Customer # 5 in restaurants and wineries with multiple trusses in the urban area should self-monitor

Northern Michigan is always popular in the summer, but hordes of people traveled north in 2020 to escape the stress of the pandemic. Unfortunately they brought COVID-19 with them. A group that had traveled to several restaurants and wineries in the Traverse City area tested positive for the disease, according to a media release. Many shops were closed for cleaning. While the local health department initially recommended people at the sites concerned to self-quarantine, the recommendation was finally downgraded to self-monitoring.

# 4 coronavirus cases tied to Michigan Bar are a reminder of the risks of pandemic restaurants

This was the first story Eater Detroit published about Harper’s, but it wouldn’t be the last. The huge novel coronavirus outbreak in the college bar that eventually made at least 188 people sick caught national attention and confirmed many people’s fears about what could happen if people eat sick during the pandemic. Harper’s was a unique case in many ways. It’s one of the largest companies in the state, which means that capacity rules have done little to limit the number of people who congregate inside. At the same time, younger people (the guy who flocked to Harper) who are slightly less prone to the most dangerous COVID-19 results would become a driving force behind the spread of new cases across the country in the summer. The Harper incident would eventually be cited as the reason for the extension of restaurant and bar closings in New York.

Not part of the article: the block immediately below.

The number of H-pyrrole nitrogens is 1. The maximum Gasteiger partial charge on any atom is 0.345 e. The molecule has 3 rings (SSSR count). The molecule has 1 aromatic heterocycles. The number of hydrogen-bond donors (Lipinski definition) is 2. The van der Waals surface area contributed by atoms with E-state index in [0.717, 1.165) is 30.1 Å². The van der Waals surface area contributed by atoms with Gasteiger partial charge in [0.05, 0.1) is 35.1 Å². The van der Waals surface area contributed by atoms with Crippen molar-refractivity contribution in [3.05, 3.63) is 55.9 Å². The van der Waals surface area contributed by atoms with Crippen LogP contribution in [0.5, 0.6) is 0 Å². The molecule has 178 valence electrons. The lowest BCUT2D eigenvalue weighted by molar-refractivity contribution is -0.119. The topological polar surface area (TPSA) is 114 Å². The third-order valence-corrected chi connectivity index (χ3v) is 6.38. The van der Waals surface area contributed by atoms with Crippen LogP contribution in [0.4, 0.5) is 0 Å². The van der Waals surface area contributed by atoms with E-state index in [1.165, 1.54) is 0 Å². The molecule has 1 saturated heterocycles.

The green exterior of the downtown Royal Oak Hopcat building with a sign with a black cat holding a beer.

Brenna Houck

No. 3 Hopcat is permanently closing its Royal Oak Craft Beer Bar

The massive Hopcat location in downtown Royal Oak was what sparked the financial troubles of the Grand Rapids-based gastropub chain. Shortly after confirming the Royal Oak closure, the company filed for Chapter 11 bankruptcy protection, citing issues with rent payments at its numerous properties. A private equity group bought the restaurant chain from bankruptcy for $ 17.5 million in October.

# 2 Detroit Popcorn Co. faces a backlash to alleged social media posts by the owner about police brutality protests

The Detroit Popcorn Company, a nearly 100-year-old brand, faced a setback after the owner, who allegedly used a pseudonym, made inflammatory comments indicating that protesters demonstrating against police brutality were “kneeling on the neck (sic) ”- a reference to the murder of George Floyd in Minneapolis. The company faced calls for a boycott, and a minority investment firm, Harris Financial Group, stepped in to buy out the brand.

The reopening of the chaotic # 1 restaurant in Northern Michigan offers lessons for the rest of the state

After extending the dining room closures in the spring of 2020, Governor Gretchen Whitmer cautiously began giving companies the opportunity to resume personal service in northern Michigan and the Upper Peninsula over Memorial Day weekend. While it has been a relief for some establishments entering the busy summer season to get back to serving customers, it has also been a challenge to prepare on short notice and for some members of the industry trying to offer hospitality while maintaining safety of people to ensure worrying. This report by Stacey Brugeman was well received by many of Eater Detroit’s readers as they prepared to reopen in the backcountry or made plans for summer vacation. The summer season would ultimately break some companies’ sales records and push others to their limits.

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Dusty Kennedy